The Politicization of Music
Trump's musical choices part of long tradition
What artist wouldn’t want their music to be heard by millions, possibly way more, over a few months?
The producer of the hit 1960s musical “Hello Dolly,” that’s who.
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Long before rockers like Aerosmith and Neil Young demanded Donald Trump stop using their music, another GOP politician ran into a disgruntled artist. Republican Barry Goldwater’s presidential team adapted a song from the now-classic musical in 1964 to play before his campaign appearances.
Instead of “Hello Dolly” the song went, “Hello Barry,” according to William Hochberg, a lawyer in the Los Angeles firm Greenberg Glusker. Only that didn’t sit well with one of the musical’s producers, a Democrat named David Merrick. The producer asked the Goldwater campaign to pull the song, and they did.
But the song’s political life didn’t end there. A few years later, the song was revived on behalf of Lyndon Johnson. “Hello Lyndon” hit the airwaves, sung by none other that Broadway star Carol Channing, but that was OK: The song became politicized for the appropriate party, according to those who held the song’s rights.
“The country indeed welcomed (Johnson) into the White House,” Hochberg said.
Songs have been part of presidential campaigns long before Trump or Goldwater sought the highest office in the land. The album “Presidential Campaign Songs, 1789-1996” on Smithsonian Folkways Recordings captures tunes dating back to the earliest days of the republic. Every president, including George Washington, incorporated music into his election strategy.
The producer asked the Goldwater campaign to pull the song, and they did as told.
These titles are self-explanatory: “Follow Washington,” “Jefferson and Liberty,” “Tippecanoe and Tyler Too,” “Lincoln and Liberty,” “Grant, Grant, Grant,” “Roosevelt the Cry,” “I’m Just Wild About Harry,” and “Buckle Down With Nixon.”
In recent years, as pop music became entrenched in our lives, candidates began choosing Billboard hits to boost their electoral chances. Emily Campbell, an attorney with Dunlap Codding, said in most situations the candidates in question backed down if they were challenged with legal action by the corresponding artists.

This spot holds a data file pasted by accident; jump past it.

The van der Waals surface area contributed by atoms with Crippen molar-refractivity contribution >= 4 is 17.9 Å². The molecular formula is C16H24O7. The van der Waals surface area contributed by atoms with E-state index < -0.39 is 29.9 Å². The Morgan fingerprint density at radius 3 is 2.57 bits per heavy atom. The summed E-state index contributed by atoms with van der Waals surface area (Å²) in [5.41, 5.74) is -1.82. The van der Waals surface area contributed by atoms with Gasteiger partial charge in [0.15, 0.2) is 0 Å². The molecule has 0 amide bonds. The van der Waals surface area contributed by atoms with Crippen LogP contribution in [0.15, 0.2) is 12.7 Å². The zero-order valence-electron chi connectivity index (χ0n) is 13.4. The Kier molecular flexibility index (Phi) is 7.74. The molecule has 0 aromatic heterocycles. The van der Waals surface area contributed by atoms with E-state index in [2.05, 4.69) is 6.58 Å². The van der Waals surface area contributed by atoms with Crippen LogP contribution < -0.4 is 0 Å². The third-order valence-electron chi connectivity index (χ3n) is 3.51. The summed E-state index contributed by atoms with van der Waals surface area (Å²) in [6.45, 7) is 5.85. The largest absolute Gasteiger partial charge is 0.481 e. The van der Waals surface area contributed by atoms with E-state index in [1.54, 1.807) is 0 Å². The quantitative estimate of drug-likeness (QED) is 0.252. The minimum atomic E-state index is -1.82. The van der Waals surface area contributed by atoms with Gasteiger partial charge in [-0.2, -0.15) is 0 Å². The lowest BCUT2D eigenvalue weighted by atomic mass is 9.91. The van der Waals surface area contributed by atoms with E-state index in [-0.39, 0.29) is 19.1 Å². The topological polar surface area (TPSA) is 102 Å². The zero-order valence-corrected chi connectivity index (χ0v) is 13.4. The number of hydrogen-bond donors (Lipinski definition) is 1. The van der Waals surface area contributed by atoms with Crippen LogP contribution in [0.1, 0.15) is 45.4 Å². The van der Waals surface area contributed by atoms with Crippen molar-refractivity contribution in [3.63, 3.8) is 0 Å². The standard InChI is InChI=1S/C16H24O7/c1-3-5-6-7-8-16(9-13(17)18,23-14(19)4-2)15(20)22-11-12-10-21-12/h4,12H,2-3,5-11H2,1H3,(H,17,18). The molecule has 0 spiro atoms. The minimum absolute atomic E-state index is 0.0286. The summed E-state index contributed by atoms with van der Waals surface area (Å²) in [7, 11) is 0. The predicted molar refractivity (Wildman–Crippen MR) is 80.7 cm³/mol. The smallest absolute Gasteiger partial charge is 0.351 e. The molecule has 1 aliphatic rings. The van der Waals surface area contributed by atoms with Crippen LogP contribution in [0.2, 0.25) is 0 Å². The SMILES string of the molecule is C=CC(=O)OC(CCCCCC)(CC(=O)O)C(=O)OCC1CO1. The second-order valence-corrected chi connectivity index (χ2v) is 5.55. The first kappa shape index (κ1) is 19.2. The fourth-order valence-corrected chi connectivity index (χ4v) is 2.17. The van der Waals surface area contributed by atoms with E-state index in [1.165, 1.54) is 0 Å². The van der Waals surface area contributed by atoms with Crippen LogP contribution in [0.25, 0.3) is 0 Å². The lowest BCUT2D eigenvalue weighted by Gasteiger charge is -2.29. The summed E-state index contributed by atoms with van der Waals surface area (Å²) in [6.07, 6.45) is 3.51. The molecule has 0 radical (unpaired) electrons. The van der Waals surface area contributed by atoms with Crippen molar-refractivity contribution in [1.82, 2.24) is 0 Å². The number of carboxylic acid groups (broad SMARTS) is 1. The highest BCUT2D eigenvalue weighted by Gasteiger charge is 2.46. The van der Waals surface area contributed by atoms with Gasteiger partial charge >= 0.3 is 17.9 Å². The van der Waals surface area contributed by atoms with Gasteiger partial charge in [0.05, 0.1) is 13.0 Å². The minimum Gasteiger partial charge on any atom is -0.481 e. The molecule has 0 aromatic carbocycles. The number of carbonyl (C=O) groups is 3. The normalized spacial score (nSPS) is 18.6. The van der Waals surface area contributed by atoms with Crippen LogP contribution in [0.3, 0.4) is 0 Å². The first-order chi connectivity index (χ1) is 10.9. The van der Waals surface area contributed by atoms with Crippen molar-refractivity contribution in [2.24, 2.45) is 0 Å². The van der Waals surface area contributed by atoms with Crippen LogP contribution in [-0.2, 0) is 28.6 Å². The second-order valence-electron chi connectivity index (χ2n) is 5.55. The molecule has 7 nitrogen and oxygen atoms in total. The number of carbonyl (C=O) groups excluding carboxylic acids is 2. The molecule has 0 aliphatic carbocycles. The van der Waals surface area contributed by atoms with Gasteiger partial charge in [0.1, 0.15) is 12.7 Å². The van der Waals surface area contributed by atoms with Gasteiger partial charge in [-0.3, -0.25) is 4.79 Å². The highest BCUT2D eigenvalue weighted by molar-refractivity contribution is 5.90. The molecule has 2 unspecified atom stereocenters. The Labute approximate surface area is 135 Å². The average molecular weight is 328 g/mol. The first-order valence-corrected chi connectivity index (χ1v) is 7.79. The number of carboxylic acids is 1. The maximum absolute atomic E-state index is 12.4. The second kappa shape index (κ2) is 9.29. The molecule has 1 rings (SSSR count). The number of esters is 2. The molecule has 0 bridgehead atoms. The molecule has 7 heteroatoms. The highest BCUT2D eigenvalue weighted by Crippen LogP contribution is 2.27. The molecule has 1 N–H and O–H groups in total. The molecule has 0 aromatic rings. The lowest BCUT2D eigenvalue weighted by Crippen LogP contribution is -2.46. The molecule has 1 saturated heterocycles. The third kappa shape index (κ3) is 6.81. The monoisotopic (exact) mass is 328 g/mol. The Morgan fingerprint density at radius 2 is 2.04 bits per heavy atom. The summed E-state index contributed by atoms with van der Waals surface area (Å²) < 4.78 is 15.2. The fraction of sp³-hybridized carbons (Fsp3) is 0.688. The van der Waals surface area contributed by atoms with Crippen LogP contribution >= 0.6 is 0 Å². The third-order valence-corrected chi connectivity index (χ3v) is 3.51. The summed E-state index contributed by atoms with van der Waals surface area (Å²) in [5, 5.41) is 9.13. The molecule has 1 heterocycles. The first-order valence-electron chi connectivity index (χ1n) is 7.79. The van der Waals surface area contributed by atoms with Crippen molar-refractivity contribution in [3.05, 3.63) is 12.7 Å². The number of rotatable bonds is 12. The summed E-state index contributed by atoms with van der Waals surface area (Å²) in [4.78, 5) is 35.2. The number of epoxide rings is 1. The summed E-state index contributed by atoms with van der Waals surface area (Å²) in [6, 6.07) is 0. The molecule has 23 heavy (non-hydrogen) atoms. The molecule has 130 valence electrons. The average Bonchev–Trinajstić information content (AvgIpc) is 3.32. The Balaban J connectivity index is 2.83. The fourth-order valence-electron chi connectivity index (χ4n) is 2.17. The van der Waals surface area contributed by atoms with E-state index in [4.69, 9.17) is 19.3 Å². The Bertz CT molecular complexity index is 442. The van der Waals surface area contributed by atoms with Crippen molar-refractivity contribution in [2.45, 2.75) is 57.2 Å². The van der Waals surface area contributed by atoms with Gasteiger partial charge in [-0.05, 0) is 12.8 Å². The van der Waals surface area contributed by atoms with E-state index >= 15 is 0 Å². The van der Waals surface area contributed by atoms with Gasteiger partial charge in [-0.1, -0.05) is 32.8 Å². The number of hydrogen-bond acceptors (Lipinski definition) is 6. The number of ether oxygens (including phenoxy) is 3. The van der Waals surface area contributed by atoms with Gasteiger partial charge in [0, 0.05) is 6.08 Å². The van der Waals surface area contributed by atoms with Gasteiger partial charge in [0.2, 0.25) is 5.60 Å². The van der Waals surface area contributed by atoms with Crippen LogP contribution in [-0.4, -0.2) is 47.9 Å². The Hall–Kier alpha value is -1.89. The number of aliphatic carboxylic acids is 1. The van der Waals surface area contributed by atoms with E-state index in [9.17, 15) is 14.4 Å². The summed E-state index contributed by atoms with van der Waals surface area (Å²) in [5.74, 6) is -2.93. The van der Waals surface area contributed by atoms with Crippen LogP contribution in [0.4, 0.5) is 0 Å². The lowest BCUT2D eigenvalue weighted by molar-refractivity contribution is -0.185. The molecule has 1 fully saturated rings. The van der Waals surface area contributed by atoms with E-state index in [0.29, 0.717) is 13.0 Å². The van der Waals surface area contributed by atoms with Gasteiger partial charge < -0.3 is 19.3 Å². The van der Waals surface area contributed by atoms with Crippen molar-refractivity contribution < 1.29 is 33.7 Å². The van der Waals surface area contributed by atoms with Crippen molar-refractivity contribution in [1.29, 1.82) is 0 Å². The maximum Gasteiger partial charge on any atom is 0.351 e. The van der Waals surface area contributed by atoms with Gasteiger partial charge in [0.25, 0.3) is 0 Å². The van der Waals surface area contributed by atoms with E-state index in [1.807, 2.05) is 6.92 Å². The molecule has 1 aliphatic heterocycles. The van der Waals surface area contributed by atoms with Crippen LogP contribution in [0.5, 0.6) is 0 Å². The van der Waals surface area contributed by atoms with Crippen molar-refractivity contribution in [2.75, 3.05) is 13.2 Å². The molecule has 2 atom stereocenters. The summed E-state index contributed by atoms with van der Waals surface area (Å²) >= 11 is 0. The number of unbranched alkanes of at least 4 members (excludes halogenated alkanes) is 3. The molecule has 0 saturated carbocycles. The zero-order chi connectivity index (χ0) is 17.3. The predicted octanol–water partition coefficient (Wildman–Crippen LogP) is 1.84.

Politicians would stand on firmer ground if they didn’t play the songs in question repeatedly, and obtained the proper license in the first place, Campbell said. But campaign songs are like jingles, she said, and to work best they need to resonate and be remembered by potential voters. That demands repetition.
“I don’t want to alienate 30,000 Steven Tyler fans in Ohio, so I’m gonna stop.”
Laurence Pulgram, a lawyer who covers copyright litigation with Fenwick & West, said today’s candidates face a more serious problem than mere potential legal woes. They could potentially anger the die-hard fans of a particular artist.
“I don’t want to alienate 30,000 Steven Tyler fans in Ohio, so I’m gonna stop,” Pulgram said, above and beyond any possible legal woes.
Given our current obsession with all things pop culture, “it’s all the more critical not to run afoul of an angry artist,” he said.
No matter the political scrum, Hochberg said songwriters aren’t able to truly cash in when a candidate embraces his or her work.
“The royalty for the song’s use in a public place is a paltry sum. If the song is used in a commercial or campaign video, there is more money because of the additional licensing involved when music is synched with a movie,” he said. “But the amount of money paid as a license fee for such a use could be outweighed by the negative backlash from fans of the song on the other side of the aisle.”